The first-ever RailFreight Connects is a wrap, here is a quick recap

Image: ProMedia

Have an investigative journalist say something about the logistics industry at an event where professionals from that same industry gather to do business, and you have all participants at the edge of their seats. That is what happened at the joint opening of RailFreight Connects and Project Cargo in Bremen this week.

The room full of industry players from a large variety of business sectors was quickly filled with opinions about the dominant role of shipping alliances, the benefits of having cheap transport or the role of ports in preserving their environment. When representatives of several European ports sat on stage, the discussion turned to synchronising the high-paced growth of ports with that of the hinterland infrastructure, a challenging task.

This is how the day started on Tuesday 6 September thanks to Maaike Goslinga from the Correspondent. After this, it was time to separate the two audiences as RailFreight Connects and Project Cargo would now run down their own conference programmes. Mario Franzone from the port of Genoa, Andima Ormaetxe Bengoa from the port of Bilbao and Dominik Landa from HHLA took it away and set the scene for the RailFreight Connects.

RailFreight Connects

This was the premiere of RailFreight Connects, a new summit brought to life to bring the rail industry together with ports, terminals and others involved in the supply chain. The challenge was to meet people you normally would not meet, to learn about processes you were less familiar with, and to open eyes and expand comfort zones. Participants were divided into four groups with coloured cards and were asked to form a quartet by exchanging these cards.

In line with this aim, the programme was not the usual rail-oriented agenda. There were presentations about rail infrastructure, timetabling and digital automatic coupling, but also about terminal technology, hyperloop technology and rolling stock financing. There were breakout sessions about war transportation risks, sanctions, and the loading of non-cranable trailers. Participants could also join the breakout sessions of the other summit, about labour shortage or port congestion.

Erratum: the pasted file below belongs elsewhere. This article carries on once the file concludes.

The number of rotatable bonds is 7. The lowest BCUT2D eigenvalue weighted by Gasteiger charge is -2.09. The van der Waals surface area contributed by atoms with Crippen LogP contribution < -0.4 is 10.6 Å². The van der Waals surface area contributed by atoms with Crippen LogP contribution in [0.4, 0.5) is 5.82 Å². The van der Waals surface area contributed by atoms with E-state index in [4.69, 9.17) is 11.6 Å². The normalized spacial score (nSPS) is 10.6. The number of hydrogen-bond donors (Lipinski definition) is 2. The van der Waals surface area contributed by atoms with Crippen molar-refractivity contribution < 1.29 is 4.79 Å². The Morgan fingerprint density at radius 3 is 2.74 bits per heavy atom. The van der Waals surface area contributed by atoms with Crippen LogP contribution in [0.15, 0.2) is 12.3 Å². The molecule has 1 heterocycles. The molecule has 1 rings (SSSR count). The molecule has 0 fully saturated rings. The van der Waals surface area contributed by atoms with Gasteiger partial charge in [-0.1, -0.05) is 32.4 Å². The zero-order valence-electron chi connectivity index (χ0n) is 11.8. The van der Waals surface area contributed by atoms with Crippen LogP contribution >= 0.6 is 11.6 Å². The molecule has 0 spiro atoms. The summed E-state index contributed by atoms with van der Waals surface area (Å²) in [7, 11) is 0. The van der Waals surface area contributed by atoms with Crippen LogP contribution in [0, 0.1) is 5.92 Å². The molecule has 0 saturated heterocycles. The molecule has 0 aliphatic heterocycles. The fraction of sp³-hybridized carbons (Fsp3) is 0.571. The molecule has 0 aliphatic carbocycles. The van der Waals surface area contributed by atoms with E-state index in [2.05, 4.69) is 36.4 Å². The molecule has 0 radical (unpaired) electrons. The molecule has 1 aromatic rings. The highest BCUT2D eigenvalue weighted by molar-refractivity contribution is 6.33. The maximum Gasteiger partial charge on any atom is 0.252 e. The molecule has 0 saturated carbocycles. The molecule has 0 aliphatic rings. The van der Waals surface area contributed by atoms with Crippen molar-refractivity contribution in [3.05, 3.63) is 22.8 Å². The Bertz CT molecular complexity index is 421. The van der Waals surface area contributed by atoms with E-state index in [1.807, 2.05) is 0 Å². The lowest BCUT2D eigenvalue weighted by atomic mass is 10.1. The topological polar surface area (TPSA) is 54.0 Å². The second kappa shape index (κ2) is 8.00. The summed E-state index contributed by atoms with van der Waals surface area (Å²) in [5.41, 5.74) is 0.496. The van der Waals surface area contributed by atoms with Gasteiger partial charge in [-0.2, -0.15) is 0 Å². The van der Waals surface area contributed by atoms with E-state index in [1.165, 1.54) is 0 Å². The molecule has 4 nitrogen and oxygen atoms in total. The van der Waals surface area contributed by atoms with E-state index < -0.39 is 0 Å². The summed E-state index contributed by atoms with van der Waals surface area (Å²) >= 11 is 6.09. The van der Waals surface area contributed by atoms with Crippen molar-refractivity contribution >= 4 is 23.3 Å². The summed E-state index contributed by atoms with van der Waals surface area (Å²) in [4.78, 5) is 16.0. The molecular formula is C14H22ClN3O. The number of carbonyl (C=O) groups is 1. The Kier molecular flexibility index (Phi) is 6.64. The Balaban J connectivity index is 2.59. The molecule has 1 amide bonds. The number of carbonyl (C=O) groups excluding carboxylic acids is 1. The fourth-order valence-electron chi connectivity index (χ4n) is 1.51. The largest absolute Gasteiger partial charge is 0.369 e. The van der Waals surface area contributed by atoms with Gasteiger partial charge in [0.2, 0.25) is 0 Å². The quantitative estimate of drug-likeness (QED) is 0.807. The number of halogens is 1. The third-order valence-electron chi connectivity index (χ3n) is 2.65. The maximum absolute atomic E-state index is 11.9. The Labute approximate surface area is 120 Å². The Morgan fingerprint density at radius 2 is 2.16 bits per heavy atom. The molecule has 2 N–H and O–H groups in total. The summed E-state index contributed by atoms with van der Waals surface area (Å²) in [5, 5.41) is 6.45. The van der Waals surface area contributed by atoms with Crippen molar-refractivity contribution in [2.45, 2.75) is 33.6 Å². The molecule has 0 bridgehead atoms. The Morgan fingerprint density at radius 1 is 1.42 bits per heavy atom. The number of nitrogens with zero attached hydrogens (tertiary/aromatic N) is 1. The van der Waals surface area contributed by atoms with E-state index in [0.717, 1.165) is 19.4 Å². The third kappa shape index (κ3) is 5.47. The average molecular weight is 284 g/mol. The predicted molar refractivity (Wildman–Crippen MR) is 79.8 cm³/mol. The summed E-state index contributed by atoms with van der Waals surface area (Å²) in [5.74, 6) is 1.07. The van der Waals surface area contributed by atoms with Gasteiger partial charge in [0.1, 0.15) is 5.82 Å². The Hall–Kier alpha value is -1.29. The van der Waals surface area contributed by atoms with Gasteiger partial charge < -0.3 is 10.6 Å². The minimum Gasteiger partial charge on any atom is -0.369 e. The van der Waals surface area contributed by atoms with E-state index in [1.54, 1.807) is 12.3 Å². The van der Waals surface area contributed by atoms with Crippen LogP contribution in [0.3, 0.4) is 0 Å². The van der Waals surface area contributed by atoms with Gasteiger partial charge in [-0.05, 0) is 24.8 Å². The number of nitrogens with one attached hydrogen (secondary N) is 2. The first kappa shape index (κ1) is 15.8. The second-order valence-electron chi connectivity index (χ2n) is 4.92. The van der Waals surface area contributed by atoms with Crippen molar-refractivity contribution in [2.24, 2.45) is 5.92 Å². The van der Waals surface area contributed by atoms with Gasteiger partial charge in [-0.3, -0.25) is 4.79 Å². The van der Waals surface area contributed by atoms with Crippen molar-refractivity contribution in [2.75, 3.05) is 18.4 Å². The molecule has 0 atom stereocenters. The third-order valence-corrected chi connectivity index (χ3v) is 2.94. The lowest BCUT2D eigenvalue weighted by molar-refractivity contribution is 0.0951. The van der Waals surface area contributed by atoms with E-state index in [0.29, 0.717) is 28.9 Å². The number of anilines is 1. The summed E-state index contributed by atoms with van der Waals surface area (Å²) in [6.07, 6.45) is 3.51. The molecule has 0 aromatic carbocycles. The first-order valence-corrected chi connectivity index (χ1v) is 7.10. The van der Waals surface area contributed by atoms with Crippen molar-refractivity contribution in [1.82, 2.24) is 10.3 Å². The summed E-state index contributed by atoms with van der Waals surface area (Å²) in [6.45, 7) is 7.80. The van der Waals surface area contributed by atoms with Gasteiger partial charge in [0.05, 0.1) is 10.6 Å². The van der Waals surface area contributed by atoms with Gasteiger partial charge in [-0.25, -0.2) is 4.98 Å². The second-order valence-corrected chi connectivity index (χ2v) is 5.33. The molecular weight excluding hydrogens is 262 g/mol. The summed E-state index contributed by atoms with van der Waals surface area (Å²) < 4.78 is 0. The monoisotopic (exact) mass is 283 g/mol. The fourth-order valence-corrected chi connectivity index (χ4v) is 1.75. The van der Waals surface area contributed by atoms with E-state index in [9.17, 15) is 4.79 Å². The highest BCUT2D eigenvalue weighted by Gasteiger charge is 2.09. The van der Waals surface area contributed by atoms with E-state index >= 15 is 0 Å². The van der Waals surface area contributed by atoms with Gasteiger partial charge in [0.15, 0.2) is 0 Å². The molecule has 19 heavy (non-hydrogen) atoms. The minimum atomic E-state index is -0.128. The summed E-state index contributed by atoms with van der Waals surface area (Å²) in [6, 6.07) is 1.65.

Image: © ProMedia

The Greening Freight Package

The second day was started jointly with the Project Cargo audience again. A firm speech was given by Neele Wesseln from DIE GÜTERBAHNEN, who presented the Greening Freight Package, the fresh-off-the-press proposal of the European Commission. Admittedly, the presentation may have been a little too rail-oriented for the project cargo crowd, but what she said was straightforward. The package has promising points when it comes to capacity management, but the regulatory structure is not very efficient, according to the rail lobbyist.

The message was noted at higher levels, as an advisor to the TRAN committee sat in the audience. “Please provide us with more of such feedback, this is very important”, said Advisor on Transport and Tourism at the European Parliament Hana Rihovsky who, a few minutes later, asked to speak to the audience. “I just want to make sure that you are aware of the deadlines. You can provide input to this proposal until October 2024.”

Connecting all modalities

The two audiences met again at the end of the two days when RailFreight.com announced the launch of a Polish and Spanish version of the website. Did you meet new people? Did anyone make a quartet? Did we connect these two days? The coloured cards may have been a little forgotten, with only two people coming on stage with four coloured cards. But strolling through the networking areas, many new partnerships were spotted. Introductions were made, new collaborations started. Our job as a connector was achieved!

Image: © Marco Raimondi

Author: Marco Raimondi

Marco Raimondi is an editor of RailFreight.com, the online magazine for rail freight professionals.

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